• Even with these funding variations, allocations for gifted education are very small when compared to other federal education programs. In 2007, for every $100 spent on education, gifted children received $.03 while Reading First received $3, students with disabilities under the Individuals with Disabilities Education Act received $31 and No Child Left Behind received $57.9

Five categories of gifted education programming and funding policies currently exist nationwide.

  • Four states have mandated programming and are fully funded by the state.10
  • Twenty-three states have mandated programming and are partially funded by the state.11
  • Eight states have mandated programming but no available state funding.12
  • Six states have no mandated programming but available state funding.13
  • Nine states and the District of Columbia have no mandated programming or available state funding.14
  • For those states without a funding mandate or partial funding, local school districts must raise revenues, which is accomplished primarily through taxation.
  • Of the states with funding, Georgia ranks the highest in total annual spending with $367,057,950 in the 2012–13 school year, nearly $200 million more than the next closest state.15

States with the most “supportive” gifted education policies (available funding and wide variety of  programming) are largely confined to the southeast region, specifically Florida.

  • FloridaLearns STEM Scholars is one such program that has been recently designed to improve STEM (science, technology, engineering, and mathematics) education for gifted and talented secondary education students residing in the state’s largely rural panhandle area.16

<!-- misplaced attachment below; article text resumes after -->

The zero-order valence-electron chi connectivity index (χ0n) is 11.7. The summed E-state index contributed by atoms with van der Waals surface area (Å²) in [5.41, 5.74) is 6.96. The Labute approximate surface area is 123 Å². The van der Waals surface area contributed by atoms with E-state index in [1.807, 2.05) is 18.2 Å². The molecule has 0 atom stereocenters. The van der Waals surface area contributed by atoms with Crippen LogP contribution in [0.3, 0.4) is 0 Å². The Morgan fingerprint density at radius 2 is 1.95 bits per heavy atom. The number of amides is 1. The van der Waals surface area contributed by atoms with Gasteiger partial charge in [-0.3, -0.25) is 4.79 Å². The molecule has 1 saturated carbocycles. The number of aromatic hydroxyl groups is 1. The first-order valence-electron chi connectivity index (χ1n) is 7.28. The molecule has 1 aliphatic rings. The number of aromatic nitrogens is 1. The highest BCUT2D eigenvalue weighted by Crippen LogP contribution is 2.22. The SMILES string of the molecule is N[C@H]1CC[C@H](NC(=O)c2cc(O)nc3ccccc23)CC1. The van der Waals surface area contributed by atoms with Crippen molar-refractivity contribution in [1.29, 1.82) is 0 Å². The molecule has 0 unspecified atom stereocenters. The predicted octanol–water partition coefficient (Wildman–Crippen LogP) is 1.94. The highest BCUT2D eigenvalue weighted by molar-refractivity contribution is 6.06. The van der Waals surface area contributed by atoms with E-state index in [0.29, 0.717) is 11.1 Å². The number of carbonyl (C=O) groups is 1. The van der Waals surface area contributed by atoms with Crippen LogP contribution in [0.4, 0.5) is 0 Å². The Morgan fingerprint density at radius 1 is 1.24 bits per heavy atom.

• The Panhandle Area Educational Consortium, or PAEC, partnered with both the Heartland Educational Consortium and the North East Florida Educational Consortium to make more rigorous STEM courses available for students. Additional services include STEM Summer Challenges led by local university instructors, real-world STEM problem-solving and offering college and career guidance by qualified counselors.17
  • The PAEC and their partners believe that the nearly 1,000 participating students throughout the state will engage in worthwhile collaboration with local business, postsecondary, military and educational professionals.18

RESOURCES
1 No Child Left Behind Act, P.L. 107-110 (Title IX, Part A, Definition 22) (2002); 20 USC 7801(22) (2004) 
2Davidson Institute for Talent Development. “Gifted Education Policies.” 2015.
3 Patrick Anderson. “Gifted Students: State Neglects its Brightest Learners.” Argus Leader, Aug. 8, 2015..
4 Ibid.
5 Ibid.
6 Carolyn M. Callahan, et al. “National Survey of Gifted Programs: Executive Summary.” NationalResearch Center on the Gifted and Talented at the Curry School of Education, University of Virginia. 2014. 
7 Ibid.
8 U.S. Department of Education. “Jacob K. Javits Gifted and Talented Students Education Program: Funding Status.” 2015.
9 Callahan. “National Survey …”
10 Davidson Institute, 2015.
11 Ibid.
12 Ibid.
13 Ibid.
14 Ibid.
15 National Association of Gifted Children. “Table C: State Mandates and Funding Levels.”.
16 Florida Department of Education. “Gifted Education.”2015.
17 Ibid.
18 Ibid

CR Gifted Education Funding